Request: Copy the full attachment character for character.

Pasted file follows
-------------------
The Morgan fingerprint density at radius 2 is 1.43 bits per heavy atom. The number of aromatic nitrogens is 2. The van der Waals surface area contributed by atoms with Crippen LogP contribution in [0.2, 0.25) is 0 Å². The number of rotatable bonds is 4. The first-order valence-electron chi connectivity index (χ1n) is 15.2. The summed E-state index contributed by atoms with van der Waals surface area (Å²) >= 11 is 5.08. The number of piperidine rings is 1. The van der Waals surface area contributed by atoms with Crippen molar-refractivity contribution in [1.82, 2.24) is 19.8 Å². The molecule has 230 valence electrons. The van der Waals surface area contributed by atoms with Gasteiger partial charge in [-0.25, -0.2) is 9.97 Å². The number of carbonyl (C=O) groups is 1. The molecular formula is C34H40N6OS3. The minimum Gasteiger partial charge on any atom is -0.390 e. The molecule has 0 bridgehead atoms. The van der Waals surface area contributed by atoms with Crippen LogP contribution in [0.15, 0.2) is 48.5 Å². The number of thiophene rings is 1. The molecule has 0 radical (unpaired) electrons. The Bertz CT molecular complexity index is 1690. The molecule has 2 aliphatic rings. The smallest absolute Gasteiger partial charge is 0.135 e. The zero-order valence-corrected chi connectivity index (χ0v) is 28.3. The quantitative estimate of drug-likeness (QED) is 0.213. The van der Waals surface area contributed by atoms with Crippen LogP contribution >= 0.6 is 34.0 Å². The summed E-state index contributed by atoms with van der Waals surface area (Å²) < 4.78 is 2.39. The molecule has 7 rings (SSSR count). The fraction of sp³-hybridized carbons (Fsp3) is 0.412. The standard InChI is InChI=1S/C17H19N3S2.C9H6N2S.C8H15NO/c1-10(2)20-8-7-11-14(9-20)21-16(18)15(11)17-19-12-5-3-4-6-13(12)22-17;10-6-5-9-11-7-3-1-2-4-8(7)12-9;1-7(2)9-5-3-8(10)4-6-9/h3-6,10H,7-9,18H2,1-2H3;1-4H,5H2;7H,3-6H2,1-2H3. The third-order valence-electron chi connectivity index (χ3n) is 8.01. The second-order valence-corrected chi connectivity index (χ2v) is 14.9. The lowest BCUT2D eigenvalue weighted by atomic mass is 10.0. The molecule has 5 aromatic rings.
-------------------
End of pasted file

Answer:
The Morgan fingerprint density at radius 2 is 1.43 bits per heavy atom. The number of aromatic nitrogens is 2. The van der Waals surface area contributed by atoms with Crippen LogP contribution in [0.2, 0.25) is 0 Å². The number of rotatable bonds is 4. The first-order valence-electron chi connectivity index (χ1n) is 15.2. The summed E-state index contributed by atoms with van der Waals surface area (Å²) >= 11 is 5.08. The number of piperidine rings is 1. The van der Waals surface area contributed by atoms with Crippen molar-refractivity contribution in [1.82, 2.24) is 19.8 Å². The molecule has 230 valence electrons. The van der Waals surface area contributed by atoms with Gasteiger partial charge in [-0.25, -0.2) is 9.97 Å². The number of carbonyl (C=O) groups is 1. The molecular formula is C34H40N6OS3. The minimum Gasteiger partial charge on any atom is -0.390 e. The molecule has 0 bridgehead atoms. The van der Waals surface area contributed by atoms with Crippen LogP contribution in [0.15, 0.2) is 48.5 Å². The number of thiophene rings is 1. The molecule has 0 radical (unpaired) electrons. The Bertz CT molecular complexity index is 1690. The molecule has 2 aliphatic rings. The smallest absolute Gasteiger partial charge is 0.135 e. The zero-order valence-corrected chi connectivity index (χ0v) is 28.3. The quantitative estimate of drug-likeness (QED) is 0.213. The van der Waals surface area contributed by atoms with Crippen LogP contribution >= 0.6 is 34.0 Å². The summed E-state index contributed by atoms with van der Waals surface area (Å²) < 4.78 is 2.39. The molecule has 7 rings (SSSR count). The fraction of sp³-hybridized carbons (Fsp3) is 0.412. The standard InChI is InChI=1S/C17H19N3S2.C9H6N2S.C8H15NO/c1-10(2)20-8-7-11-14(9-20)21-16(18)15(11)17-19-12-5-3-4-6-13(12)22-17;10-6-5-9-11-7-3-1-2-4-8(7)12-9;1-7(2)9-5-3-8(10)4-6-9/h3-6,10H,7-9,18H2,1-2H3;1-4H,5H2;7H,3-6H2,1-2H3. The third-order valence-electron chi connectivity index (χ3n) is 8.01. The second-order valence-corrected chi connectivity index (χ2v) is 14.9. The lowest BCUT2D eigenvalue weighted by atomic mass is 10.0. The molecule has 5 aromatic rings.